“I also call on Congressman Amodei to stand up and object to this traumatic treatment.  Where is Mark?” Koble asked.


“It’s because of issues just like this that I signed the discharge petition months ago,” the Republican incumbent said in a brief statement issued by his office. “The fact that 216 members of the House forced leadership to deal with immigration reform means that we have a head start on the issue and we’re in a position, after 35 years of inaction, to start voting this week.”

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Dana Gentry
Dana Gentry

Dana Gentry is a native Las Vegan and award-winning investigative journalist. She is a graduate of Bishop Gorman High School and holds a Bachelor's degree in Communications from the University of Nevada, Las Vegas. Gentry began her career in broadcasting as an intern at Channel 8, KLAS-TV. She later became a reporter at Channel 8, working with Las Vegas TV news legends Bob Stoldal and the late Ned Day. Gentry left her reporting job in 1985 to focus on motherhood. She returned to TV news in 2001 to launch "Face to Face with Jon Ralston" and the weekly business programs In Business Las Vegas and Vegas Inc, which she co-anchored with Jeff Gillan. Dana has four adult children, two grandsons, three dogs, three cats and a cockatoo named Casper.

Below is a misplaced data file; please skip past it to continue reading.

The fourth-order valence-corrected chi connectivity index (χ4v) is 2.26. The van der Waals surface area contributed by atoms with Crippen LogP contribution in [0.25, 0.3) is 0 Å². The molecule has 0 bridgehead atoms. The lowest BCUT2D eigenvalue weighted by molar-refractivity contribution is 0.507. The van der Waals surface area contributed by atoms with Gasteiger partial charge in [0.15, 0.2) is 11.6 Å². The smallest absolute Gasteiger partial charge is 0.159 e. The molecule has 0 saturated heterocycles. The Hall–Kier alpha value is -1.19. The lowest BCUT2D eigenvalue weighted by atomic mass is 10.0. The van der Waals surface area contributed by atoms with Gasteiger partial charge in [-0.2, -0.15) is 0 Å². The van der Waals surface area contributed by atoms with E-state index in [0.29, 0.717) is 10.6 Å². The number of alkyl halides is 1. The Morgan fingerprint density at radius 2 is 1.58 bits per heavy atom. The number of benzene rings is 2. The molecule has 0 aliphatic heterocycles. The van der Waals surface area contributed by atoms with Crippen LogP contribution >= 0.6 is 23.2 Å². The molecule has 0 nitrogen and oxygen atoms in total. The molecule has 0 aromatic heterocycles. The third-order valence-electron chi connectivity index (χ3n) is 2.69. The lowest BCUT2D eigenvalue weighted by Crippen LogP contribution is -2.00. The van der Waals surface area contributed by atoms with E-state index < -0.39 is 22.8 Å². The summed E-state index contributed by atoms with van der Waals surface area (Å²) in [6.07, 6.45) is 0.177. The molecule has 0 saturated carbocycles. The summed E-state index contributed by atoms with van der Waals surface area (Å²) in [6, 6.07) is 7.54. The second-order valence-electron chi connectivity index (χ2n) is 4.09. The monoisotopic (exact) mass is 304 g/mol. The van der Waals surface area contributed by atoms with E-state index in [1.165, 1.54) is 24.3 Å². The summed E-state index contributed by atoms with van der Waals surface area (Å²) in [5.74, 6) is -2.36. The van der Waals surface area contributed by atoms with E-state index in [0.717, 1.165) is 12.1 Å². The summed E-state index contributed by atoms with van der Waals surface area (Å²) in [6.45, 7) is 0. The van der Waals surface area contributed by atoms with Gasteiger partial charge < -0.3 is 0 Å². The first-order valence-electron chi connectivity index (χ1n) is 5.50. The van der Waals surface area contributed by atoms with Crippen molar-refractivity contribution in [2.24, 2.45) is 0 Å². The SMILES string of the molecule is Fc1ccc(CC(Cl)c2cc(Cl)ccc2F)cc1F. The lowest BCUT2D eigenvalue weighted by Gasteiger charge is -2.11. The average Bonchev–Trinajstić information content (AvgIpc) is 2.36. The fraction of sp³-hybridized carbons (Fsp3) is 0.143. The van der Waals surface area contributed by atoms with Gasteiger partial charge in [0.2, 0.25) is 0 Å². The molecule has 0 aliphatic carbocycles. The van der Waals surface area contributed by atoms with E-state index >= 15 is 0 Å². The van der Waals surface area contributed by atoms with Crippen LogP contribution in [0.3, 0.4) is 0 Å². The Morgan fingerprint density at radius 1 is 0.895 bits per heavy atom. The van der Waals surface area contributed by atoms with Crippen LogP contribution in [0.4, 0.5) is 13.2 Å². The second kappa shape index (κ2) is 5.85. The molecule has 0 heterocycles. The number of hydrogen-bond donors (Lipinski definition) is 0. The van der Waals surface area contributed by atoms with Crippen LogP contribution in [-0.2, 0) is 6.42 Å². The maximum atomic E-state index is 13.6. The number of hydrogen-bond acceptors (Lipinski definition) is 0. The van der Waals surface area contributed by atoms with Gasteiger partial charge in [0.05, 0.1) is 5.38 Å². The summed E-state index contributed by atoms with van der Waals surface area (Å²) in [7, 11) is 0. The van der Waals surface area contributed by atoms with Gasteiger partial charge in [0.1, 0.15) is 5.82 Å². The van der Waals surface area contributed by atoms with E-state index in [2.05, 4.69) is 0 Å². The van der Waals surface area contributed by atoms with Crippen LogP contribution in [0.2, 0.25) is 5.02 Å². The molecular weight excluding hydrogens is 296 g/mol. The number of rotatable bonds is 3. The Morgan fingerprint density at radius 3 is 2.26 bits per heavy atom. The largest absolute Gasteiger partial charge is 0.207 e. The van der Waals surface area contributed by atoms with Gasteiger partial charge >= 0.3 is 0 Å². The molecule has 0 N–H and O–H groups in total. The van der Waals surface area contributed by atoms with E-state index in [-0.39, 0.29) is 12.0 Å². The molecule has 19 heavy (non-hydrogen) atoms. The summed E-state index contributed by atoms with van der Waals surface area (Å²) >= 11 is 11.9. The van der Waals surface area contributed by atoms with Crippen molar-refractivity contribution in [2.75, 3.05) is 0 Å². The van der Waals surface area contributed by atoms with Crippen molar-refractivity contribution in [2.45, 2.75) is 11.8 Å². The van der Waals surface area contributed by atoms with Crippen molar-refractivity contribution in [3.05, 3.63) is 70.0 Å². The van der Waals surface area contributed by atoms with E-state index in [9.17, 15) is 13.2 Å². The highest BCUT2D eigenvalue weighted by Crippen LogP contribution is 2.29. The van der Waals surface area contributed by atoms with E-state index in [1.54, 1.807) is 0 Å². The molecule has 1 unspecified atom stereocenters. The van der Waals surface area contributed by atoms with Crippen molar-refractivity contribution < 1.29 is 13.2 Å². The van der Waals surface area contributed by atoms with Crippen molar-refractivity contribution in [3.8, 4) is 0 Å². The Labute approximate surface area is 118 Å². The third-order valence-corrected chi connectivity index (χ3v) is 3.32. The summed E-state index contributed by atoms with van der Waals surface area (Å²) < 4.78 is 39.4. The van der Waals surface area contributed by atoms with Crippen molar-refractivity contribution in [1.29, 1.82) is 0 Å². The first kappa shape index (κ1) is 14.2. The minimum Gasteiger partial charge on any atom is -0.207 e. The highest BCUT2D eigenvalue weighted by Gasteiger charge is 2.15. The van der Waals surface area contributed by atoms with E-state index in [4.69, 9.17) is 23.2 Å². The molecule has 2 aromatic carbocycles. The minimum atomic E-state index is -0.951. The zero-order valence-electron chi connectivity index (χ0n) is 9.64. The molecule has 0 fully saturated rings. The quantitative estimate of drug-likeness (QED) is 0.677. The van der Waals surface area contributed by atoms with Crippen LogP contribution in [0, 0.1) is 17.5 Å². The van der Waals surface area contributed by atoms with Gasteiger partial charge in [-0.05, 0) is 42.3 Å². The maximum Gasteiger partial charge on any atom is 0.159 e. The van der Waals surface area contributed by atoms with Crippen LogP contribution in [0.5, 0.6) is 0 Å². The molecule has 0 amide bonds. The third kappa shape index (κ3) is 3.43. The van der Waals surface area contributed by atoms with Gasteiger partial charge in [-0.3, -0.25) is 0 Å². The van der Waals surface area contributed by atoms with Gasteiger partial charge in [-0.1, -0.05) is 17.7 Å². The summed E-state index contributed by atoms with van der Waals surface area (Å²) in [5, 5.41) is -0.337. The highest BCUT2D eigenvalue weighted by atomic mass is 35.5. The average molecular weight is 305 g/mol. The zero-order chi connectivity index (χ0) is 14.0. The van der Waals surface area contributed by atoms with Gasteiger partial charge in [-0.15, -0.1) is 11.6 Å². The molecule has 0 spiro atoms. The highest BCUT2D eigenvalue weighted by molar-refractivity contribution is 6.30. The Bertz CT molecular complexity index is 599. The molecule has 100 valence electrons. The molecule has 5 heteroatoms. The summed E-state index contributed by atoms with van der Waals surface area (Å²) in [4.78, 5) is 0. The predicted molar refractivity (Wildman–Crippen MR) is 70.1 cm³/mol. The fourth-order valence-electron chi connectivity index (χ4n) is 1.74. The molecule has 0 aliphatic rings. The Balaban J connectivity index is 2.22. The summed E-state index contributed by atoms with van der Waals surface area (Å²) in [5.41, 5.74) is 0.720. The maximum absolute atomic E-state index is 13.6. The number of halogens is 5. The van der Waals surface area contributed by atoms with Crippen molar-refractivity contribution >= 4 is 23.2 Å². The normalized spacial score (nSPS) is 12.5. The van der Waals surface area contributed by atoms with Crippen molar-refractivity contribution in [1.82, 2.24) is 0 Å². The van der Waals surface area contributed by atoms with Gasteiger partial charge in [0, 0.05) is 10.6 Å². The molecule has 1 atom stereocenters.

Jeniffer Solis
Jeniffer Solis

Reporter | Jeniffer was born and raised in Las Vegas, Nevada where she attended the University of Nevada, Las Vegas before graduating in 2017 with a B.A in Journalism and Media Studies. While at UNLV she was a senior staff writer for the student newspaper, the UNLV Scarlet and Gray Free Press, and a news reporter for KUNV 91.5 FM, covering everything from the Route 91 shooting to UNLV housing. She has also contributed to the UNLV News Center and worked as a production engineer for several KUNV broadcasts before joining the Nevada Current. She’s an Aries.